Sometimes it's difficult to talk to your parents, but if they won't listen, try writing everything down and giving it to them to read. You can also type it too. I found this extremely helpful.
July 6th, 2018 1:17am
Maybe you didn’t explain well so ask about why their reaction was bad and try to explain how you feel again.
July 26th, 2018 12:28am
I dealt with the “you’re just confused” comments from my family, I’ve been there. I would say just sit down with your parents and discuss LGBTQ+ people in general, maybe a celebrity or something, so they can warm up to the idea of having an LGBTQ+ child.
July 29th, 2018 3:12am
This is a little tricky because everyone has different kinds of parents and different kinds of relationships with them. Something that seems to work, is waiting for the atmosphere to cool down and then calmly request them to hear and listen to you first and then make their own judgment after you're done. You may explain why you feel the way you do and at times it can be helpful to let them know that their reaction hurt you and made you feel like your feelings aren't valid. It's easier said than done but it can be worth it. p.s: no matter what, remember that your feelings are always valid
August 8th, 2018 1:27pm
Tell them that you respect what they just said ( even if you don't ) but you still feel the way you feel and nothing is going to change that. Tell them that you hope from the bottom of your heart that they will love you even if they don't agree with you. xx good luck
August 9th, 2018 3:24am
Explaining to a parent or someone who’s played a big role in life something that they don’t believe you the first time is hard. I know from experience. Depending on how it is, you could try to let them cool off and then sit down and try to talk to them again. If things got heated try to see how you could avoid repeating it. Explain to them and let them see how important it is to you. Also keep in mind some things take awhile.
August 10th, 2018 1:19pm
Maybe talk to a friend of your family and make them tell your parents that may be easier than you telling it on your own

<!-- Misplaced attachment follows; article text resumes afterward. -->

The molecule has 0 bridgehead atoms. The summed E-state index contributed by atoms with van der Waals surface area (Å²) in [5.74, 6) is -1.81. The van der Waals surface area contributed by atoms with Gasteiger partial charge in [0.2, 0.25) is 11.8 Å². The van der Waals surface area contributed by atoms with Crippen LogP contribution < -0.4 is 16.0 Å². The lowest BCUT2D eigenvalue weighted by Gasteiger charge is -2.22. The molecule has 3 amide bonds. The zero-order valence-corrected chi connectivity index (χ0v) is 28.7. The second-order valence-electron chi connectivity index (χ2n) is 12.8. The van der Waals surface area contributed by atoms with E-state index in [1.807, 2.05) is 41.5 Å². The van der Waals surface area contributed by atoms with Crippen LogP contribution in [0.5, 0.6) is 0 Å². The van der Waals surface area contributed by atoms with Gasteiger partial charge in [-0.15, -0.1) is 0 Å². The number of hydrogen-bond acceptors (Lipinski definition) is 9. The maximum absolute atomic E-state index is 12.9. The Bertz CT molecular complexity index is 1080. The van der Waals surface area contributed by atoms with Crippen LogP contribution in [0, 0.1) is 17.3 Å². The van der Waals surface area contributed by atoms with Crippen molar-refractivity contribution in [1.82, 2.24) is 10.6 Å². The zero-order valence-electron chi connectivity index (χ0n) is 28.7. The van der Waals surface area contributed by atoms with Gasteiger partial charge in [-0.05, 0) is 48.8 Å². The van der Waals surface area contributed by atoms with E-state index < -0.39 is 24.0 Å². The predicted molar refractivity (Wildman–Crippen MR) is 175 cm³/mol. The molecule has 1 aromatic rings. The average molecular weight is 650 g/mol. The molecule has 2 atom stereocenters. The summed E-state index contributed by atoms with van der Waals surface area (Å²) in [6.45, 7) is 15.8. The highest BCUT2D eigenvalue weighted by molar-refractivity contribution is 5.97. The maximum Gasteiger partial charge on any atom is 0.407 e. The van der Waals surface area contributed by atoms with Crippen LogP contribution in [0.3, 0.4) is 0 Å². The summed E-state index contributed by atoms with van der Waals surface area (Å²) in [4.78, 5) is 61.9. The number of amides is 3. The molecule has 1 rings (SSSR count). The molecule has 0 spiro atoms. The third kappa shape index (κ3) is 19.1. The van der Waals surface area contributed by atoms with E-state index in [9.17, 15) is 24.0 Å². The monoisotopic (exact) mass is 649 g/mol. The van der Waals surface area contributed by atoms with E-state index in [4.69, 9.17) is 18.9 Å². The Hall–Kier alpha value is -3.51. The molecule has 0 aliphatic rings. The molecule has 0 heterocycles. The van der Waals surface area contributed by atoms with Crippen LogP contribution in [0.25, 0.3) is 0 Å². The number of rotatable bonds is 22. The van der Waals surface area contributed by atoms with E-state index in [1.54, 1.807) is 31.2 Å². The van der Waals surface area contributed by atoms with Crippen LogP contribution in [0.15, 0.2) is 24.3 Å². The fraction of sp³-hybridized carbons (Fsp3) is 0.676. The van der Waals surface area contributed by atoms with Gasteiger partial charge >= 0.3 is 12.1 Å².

August 12th, 2018 10:08pm
Speaking honestly to a parent is the best way to connect with them, they will appreciate that your telling the truth and try to empathise with youn
August 22nd, 2018 6:03pm
It will vary from culture to culture... in some cultures, talking back to a parent is strictly taboo and sometimes one's best option is to bite one's tongue and find other outlets for one's feelings. It will also depend on the relationship between the child and the parent - some parents are more open to listening to their children than others... again it may simply be a waste of time in certain circumstances to carry on a discussion which is going to lead nowhere. It is always best in life to take a step back mentally in a heated situation and pause to reflect; putting oneself in another person's shoes is often a useful exercise... maybe spend some time writing a carefully-worded note can help, where we can express ourselves calmly and rationally... chances are the parent may also regret having lost their cool, and if there is sufficient love in the relationship, will be eager to rebuild a bridge when the opportunity presents itself.
September 16th, 2018 7:29am
My go to format was "I'm sorry this (whatever they reacted badly to) has upset you but I'm still allowed to feel what I feel even if you don't agree with my emotions, my reasons or their causes and logic. I'm not asking you to understand it, I am asking you to accept it." As a teenager and young adult there were many times the older adults didn't understand and over reacted because of it, so I found that starting with saying i just needed the acceptance of my emotions and not understanding that seemee to help. Most people try to beat around and explain the situation so people can understand when for validation it can help to start with accepting that you feel a certain way and saying that you don't expect them to understand immediately, but never leaving out that eventually they might understand. Words in the moment are very important.
September 16th, 2018 4:39pm
People who do a good job of managing emotions know that it's healthy to express their feelings — but that it matters how (and when) they express them. Because of this, they're able to react to situations in productive ways: They know they can choose the way they react instead of letting emotions influence them to do or say things they later regret. They have a sense of when it's best to speak out — and when it's better to wait before acting on, or reacting to, what they feel. They know that their reaction influences what happens next — including how other people respond to them and the way they feel about themselves.
September 21st, 2018 12:11pm
Parents are the reason we are able to have feelings, and they sacrificed more than words could say, but they are human and so are you. Everyone should feel their worth and sometimes, we dont always hear what we say and other times it will seem to come across as hurtful but how its said and how its received can often be misunderstood. As you approach your parent(s), always try to come with gentleness and love, no matter how much they messed up, adding fuel to the fire won't mend your hurt and will only become a bigger wall. We all feel and sometimes in order to show someone your pain from them, you must extend grace and forgiveness first.